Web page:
30 Under 30: Meet your News winners

Staff Writer

Extra, extra, read all about it – it’s time to meet your News winners from Radio Today’s 30 Under 30 Awards.

Keep reading to find out what these news hounds think could be on the horizon for the industry – its biggest challenges, as well as the ways in which we could overcome them.

Radio Today’s 30 Under 30 Awards were made possible by support from ARN, Nine, SCA, NOVA, ACE Radio and Sony Music.

You can also read about winners in the On Air, Marketing, Campaigns, Music, Podcasting, Production, Sales and Content categories.

Natalie Sekulovska, Australian Radio Network

What are the biggest challenges facing the industry?

“The coronavirus pandemic has exacerbated the challenges facing the media industry at large – mass job cuts, redundancies and an increasing casualisation of the workforce.

“It is important to remember, however, that it’s not just commercial radio stations affected by the pandemic and the ever-changing media landscape. Regional and community broadcast have borne the brunt with widespread closures in areas where local news is critical, and especially valued during times of hardship like bushfires and floods.

“Volunteering at a youth community broadcaster in Redfern, albeit still in a metropolitan city, I understand first-hand the effort that goes into maintaining a radio station that’s so important to the local community and its young, multicultural demographic. FBi Radio is one of the only stations in Sydney that is providing local news, via its flagship news and current affairs show Backchat, to young people in the outskirts of the city. The broadcaster has had to run multiple supporter drives this year during COVID to ensure it has enough backing to survive threats of closure, and to continue providing local programming to listeners.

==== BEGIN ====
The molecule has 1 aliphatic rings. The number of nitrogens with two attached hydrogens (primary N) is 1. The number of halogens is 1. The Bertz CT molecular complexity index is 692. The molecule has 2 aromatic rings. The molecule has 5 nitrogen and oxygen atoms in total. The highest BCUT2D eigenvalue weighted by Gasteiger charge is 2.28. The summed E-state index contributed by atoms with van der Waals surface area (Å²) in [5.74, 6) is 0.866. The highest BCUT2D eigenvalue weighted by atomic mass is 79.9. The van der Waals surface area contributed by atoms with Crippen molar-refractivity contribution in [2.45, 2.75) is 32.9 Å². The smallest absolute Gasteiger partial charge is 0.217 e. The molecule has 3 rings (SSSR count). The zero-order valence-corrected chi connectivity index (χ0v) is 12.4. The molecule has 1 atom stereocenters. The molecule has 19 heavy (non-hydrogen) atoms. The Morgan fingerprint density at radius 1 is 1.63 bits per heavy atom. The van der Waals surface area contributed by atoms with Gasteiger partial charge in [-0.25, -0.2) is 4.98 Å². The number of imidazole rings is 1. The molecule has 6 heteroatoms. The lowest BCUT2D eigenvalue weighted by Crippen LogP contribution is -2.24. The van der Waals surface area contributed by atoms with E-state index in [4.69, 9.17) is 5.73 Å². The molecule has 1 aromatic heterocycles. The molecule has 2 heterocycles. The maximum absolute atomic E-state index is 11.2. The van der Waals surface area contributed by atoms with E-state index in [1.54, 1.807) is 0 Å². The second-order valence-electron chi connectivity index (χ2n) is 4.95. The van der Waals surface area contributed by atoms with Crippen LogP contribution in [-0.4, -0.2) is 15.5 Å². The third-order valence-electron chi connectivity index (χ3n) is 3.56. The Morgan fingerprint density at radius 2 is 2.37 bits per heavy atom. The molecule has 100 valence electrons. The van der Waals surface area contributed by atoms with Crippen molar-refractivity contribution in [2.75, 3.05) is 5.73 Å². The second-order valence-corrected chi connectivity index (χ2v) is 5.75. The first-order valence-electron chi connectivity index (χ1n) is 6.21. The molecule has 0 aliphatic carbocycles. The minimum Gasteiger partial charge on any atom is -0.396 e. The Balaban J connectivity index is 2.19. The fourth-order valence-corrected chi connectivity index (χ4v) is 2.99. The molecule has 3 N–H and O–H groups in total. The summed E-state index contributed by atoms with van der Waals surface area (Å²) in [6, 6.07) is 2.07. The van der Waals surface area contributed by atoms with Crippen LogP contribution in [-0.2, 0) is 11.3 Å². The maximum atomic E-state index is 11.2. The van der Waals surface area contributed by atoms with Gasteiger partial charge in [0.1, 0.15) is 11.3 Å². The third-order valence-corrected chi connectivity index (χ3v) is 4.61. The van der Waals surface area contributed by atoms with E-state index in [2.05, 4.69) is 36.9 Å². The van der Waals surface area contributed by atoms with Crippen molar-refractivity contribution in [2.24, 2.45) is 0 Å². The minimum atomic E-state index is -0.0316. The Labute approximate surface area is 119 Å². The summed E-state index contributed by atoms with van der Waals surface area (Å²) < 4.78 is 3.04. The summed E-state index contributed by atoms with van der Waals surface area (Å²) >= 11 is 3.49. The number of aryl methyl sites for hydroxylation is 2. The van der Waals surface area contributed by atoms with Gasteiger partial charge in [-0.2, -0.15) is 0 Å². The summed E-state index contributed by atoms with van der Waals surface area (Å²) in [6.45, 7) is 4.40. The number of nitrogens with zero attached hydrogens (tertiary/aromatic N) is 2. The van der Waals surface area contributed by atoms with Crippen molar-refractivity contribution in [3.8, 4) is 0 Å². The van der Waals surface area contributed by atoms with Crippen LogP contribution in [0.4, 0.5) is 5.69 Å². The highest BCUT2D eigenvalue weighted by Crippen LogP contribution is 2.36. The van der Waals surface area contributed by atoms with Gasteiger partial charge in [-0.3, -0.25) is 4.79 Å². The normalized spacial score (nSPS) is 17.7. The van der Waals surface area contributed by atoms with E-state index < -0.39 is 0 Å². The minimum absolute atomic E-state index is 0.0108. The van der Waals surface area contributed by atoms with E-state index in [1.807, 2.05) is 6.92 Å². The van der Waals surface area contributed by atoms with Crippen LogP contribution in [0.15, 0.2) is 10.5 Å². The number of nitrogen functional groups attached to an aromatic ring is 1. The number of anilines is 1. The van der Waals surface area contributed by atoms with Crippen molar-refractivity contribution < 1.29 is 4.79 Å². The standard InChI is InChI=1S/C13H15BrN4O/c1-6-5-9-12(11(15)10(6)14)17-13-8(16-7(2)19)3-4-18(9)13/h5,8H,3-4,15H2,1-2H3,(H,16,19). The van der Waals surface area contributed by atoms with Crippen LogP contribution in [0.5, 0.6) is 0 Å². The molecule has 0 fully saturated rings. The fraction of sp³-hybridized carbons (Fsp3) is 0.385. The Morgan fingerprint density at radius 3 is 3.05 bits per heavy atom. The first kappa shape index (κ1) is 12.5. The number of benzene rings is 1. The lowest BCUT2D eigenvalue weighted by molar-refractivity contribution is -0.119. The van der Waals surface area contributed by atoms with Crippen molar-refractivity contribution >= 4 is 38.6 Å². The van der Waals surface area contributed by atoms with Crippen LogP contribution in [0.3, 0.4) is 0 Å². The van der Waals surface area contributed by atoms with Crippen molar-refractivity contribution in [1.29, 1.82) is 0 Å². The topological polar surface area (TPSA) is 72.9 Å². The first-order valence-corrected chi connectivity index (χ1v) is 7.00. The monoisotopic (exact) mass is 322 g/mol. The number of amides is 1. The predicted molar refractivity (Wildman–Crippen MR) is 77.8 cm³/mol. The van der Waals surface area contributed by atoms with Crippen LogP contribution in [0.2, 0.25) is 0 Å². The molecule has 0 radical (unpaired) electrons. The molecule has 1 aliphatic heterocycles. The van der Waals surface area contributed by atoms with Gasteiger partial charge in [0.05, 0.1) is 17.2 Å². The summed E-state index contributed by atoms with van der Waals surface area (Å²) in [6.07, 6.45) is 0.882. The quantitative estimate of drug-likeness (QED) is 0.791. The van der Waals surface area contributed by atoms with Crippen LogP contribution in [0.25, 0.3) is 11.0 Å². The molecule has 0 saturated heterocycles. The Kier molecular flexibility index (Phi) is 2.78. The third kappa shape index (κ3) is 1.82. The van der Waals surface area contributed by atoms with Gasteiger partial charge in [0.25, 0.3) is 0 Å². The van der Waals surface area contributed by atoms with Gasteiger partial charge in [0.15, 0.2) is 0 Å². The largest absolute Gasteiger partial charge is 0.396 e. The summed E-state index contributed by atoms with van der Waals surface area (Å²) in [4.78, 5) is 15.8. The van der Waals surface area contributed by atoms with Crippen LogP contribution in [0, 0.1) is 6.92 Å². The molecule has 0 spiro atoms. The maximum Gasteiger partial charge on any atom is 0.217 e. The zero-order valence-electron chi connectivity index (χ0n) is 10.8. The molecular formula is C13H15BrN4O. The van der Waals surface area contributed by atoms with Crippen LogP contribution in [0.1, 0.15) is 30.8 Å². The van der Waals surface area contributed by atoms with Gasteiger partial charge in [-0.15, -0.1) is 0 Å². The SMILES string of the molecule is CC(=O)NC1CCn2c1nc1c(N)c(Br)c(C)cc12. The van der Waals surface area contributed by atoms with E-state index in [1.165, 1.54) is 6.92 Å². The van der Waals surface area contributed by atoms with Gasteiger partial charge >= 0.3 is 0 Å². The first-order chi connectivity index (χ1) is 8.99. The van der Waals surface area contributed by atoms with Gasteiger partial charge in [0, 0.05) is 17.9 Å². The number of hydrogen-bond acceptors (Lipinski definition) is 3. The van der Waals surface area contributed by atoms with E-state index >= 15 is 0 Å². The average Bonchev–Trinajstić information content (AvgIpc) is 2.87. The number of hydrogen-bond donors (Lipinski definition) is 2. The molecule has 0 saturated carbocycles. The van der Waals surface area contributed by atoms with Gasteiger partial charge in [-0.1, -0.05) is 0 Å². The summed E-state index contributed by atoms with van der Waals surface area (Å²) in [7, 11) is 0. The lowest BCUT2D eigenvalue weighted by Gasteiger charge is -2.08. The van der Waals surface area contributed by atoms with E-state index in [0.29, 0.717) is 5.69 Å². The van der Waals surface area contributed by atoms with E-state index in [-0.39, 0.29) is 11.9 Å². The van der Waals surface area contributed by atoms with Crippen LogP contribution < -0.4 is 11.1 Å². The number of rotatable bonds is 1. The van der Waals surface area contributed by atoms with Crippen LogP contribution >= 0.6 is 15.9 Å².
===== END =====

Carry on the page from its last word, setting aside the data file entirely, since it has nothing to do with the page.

“It is difficult as a young journalist not to get despondent about what’s happening in our industry, but I don’t think it is naïve to also be optimistic about the future of broadcast media. I have found that the radio industry is incredibly resilient and constantly reinventing itself to adapt to our shifting media landscape.

“We are now living in an ‘era of podcasts’ made easier by streaming services like iHeartRadio and Spotify that give modern-day audiences choice and convenience. Moreover, with so many inspiring young people working in radio, audio and podcasting, it is important now more than ever to continue encouraging a new generation of talent that will help breathe new life into the industry.”

Erin Ramsay, NOVA Entertainment

What are the biggest challenges facing the industry?

“I think 2020 itself has been a huge challenge for the radio industry in many aspects, but primarily for those studying radio or only just entering the field.

“Such an important element of learning in radio, is actually DOING. The pandemic has placed a huge barrier to people entering the industry, with the inability to intern at radio stations or pick up casual positions.